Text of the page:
# Changeset 2240ec4 for doc/theses/aaron_moss_PhD

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Timestamp:
Jan 18, 2019, 5:22:21 PM (3 years ago)
Branches:
aaron-thesis, arm-eh, cleanup-dtors, jacob/cs343-translation, jenkins-sandbox, master, new-ast, new-ast-unique-expr
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9a38436
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28c120b
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Thesis: further elaboration of cost model

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1 edited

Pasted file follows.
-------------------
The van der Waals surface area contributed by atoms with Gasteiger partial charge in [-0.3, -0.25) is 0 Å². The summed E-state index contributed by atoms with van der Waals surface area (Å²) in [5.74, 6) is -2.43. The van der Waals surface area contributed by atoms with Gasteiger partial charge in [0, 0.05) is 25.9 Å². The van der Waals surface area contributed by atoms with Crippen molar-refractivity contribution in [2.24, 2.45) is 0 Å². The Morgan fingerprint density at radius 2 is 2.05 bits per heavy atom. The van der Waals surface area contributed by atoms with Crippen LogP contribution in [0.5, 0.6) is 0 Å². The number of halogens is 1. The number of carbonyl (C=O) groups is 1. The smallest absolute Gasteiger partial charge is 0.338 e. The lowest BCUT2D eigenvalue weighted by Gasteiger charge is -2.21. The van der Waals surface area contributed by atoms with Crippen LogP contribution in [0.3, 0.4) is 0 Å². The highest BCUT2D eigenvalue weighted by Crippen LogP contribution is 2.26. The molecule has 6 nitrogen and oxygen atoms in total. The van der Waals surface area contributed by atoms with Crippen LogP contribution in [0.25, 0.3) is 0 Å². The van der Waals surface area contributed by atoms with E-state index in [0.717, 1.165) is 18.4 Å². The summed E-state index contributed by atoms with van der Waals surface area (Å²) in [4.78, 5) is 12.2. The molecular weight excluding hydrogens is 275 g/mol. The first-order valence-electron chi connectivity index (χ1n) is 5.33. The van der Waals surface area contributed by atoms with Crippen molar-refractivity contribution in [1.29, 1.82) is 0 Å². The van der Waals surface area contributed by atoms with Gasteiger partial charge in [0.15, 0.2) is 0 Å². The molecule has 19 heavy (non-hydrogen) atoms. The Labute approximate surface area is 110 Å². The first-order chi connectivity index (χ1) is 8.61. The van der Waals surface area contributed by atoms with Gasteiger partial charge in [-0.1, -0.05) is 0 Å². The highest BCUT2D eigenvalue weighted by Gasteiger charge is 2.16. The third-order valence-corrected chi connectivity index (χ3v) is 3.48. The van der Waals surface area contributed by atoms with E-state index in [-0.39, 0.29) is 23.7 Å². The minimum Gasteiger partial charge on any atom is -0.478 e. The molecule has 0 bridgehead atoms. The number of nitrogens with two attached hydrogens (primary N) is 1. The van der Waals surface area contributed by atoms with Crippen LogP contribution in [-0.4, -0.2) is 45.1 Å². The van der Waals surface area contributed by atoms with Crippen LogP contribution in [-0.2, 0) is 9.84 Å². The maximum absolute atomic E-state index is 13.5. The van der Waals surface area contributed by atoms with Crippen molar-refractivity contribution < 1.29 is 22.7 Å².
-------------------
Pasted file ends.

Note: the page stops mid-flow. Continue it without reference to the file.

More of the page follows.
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 r28c120b To choose between feasible interpretations, \CFA{} defines a \emph{conversion cost} to rank interpretations; the expression resolution problem is thus to find the unique minimal-cost interpretation for an expression, reporting an error if no such interpretation exists. \section{Conversion Cost} \section{Expression Resolution} \TODO{Open with discussion of C's usual arithmetic conversions''} \subsection{Conversion Cost} C does not have an explicit cost model for implicit conversions, but the usual arithmetic conversions''\cit{} used to decide which arithmetic operators to use define one implicitly. Beginning with the work of Bilson\cite{Bilson03}, \CFA{} has defined a \emph{conversion cost} for each function call in a way that generalizes C's conversion rules. Loosely defined, the conversion cost counts the implicit conversions utilized by an interpretation. With more specificity, the cost is a lexicographically-ordered tuple, where each element corresponds to a particular kind of conversion. In the original \CFA{} design by Bilson~\cite{Bilson03}, conversion cost is a three-tuple, $(unsafe, poly, safe)$, where $unsafe$ is the count of unsafe (narrowing) conversions, $poly$ is the count of polymorphic type bindings, and $safe$ is the sum of the degree of safe (widening) conversions. In Bilson's \CFA{} design, conversion cost is a three-tuple, $(unsafe, poly, safe)$, where $unsafe$ is the count of unsafe (narrowing) conversions, $poly$ is the count of polymorphic type bindings, and $safe$ is the sum of the degree of safe (widening) conversions. The following example lists the cost in the Bilson model of calling each of the following functions with two !int! parameters: A more sophisticated design would define a partial order over sets of type assertions by set inclusion (\ie{} one function would only cost less than another if it had all of the same assertions, plus more, rather than just more total assertions), but I did not judge the added complexity of computing and testing this order to be worth the gain in specificity. \TODO{Discuss $var$ element, bring in Ditchfield 4.4.4 (p.89), add discussion of type specialization} I have also incorporated an unimplemented aspect of Ditchfield's earlier cost model. In the example below, adapted from \cite[89]{Ditchfield}, Bilson's cost model only distinguished between the first two cases by accounting extra cost for the extra set of !otype! parameters, which, as discussed above, is not a desirable solution: % Discuss changes to cost model, as promised in Ch. 2 \begin{cfa} forall(otype T, otype U) void f(T, U);  $\C{// polymorphic}$ forall(otype T) void f(T, T);  $\C{// less polymorphic}$ forall(otype T) void f(T, int);  $\C{// even less polymorphic}$ forall(otype T) void f(T*, int); $\C{// least polymorphic}$ \end{cfa} I account for the fact that functions with more polymorphic variables are less constrained by introducing a $var$ cost element that counts the number of type variables on a candidate function. In the example above, the first !f! has $var = 2$, while the remainder have $var = 1$. My new \CFA{} cost model also accounts for a nuance un-handled by Ditchfield or Bilson, in that it makes the more specific fourth function above cheaper than the more generic third function. The fourth function is presumably somewhat optimized for handling pointers, but the prior \CFA{} cost model could not account for the more specific binding, as it simply counted the number of polymorphic unifications. In my modified model, each level of constraint on a polymorphic type in the parameter list results in a decrement of the $specialization$ cost element. Thus, all else equal, if both a binding to !T! and a binding to !T*! are available, \CFA{} will pick the more specific !T*! binding. This process is recursive, such that !T**! produces a -2 specialization cost, as opposed to the -1 cost for $T*$. This works similarly for generic types, \eg{} !box(T)! also has specialization cost -1; for multi-argument generic types, the least-specialized polymorphic parameter sets the specialization cost, \eg{} the specialization cost of !pair(T, S*)! is -1 (from !T!) rather than -2 (from !S!). Since the user programmer provides parameters, but cannot provide guidance on return type, specialization cost is not counted for the return type list. The final \CFA{} cost tuple is thus as follows: \begin{equation*} (unsafe, poly, safe, vars, specialization, reference) \end{equation*} \subsection{Expression Cost} Having defined the cost model ... % mention cast expression as "eager" % Mention relevance of work to C++20 concepts